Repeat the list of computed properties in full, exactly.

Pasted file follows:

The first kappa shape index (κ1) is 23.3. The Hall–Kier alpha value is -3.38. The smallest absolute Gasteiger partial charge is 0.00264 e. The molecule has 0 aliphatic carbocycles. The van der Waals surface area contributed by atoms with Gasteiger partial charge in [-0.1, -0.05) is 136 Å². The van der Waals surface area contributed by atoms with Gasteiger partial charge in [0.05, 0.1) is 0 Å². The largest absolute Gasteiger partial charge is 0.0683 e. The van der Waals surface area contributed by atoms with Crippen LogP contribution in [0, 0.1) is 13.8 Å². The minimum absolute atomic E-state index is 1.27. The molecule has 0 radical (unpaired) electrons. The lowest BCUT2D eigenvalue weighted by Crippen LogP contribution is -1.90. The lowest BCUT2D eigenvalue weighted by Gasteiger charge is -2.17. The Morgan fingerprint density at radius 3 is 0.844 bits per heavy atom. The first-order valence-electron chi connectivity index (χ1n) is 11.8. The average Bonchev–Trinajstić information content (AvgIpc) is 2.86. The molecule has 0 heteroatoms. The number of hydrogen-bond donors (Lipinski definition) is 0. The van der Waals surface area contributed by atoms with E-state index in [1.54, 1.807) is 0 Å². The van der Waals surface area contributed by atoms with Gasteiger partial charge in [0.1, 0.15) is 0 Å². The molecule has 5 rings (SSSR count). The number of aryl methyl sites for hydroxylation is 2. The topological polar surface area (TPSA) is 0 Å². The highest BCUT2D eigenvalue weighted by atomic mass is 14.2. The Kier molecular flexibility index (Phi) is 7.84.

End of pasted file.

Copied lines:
The first kappa shape index (κ1) is 23.3. The Hall–Kier alpha value is -3.38. The smallest absolute Gasteiger partial charge is 0.00264 e. The molecule has 0 aliphatic carbocycles. The van der Waals surface area contributed by atoms with Gasteiger partial charge in [-0.1, -0.05) is 136 Å². The van der Waals surface area contributed by atoms with Gasteiger partial charge in [0.05, 0.1) is 0 Å². The largest absolute Gasteiger partial charge is 0.0683 e. The van der Waals surface area contributed by atoms with Crippen LogP contribution in [0, 0.1) is 13.8 Å². The minimum absolute atomic E-state index is 1.27. The molecule has 0 radical (unpaired) electrons. The lowest BCUT2D eigenvalue weighted by Crippen LogP contribution is -1.90. The lowest BCUT2D eigenvalue weighted by Gasteiger charge is -2.17. The Morgan fingerprint density at radius 3 is 0.844 bits per heavy atom. The first-order valence-electron chi connectivity index (χ1n) is 11.8. The average Bonchev–Trinajstić information content (AvgIpc) is 2.86. The molecule has 0 heteroatoms. The number of hydrogen-bond donors (Lipinski definition) is 0. The van der Waals surface area contributed by atoms with E-state index in [1.54, 1.807) is 0 Å². The van der Waals surface area contributed by atoms with Gasteiger partial charge in [0.1, 0.15) is 0 Å². The molecule has 5 rings (SSSR count). The number of aryl methyl sites for hydroxylation is 2. The topological polar surface area (TPSA) is 0 Å². The highest BCUT2D eigenvalue weighted by atomic mass is 14.2. The Kier molecular flexibility index (Phi) is 7.84.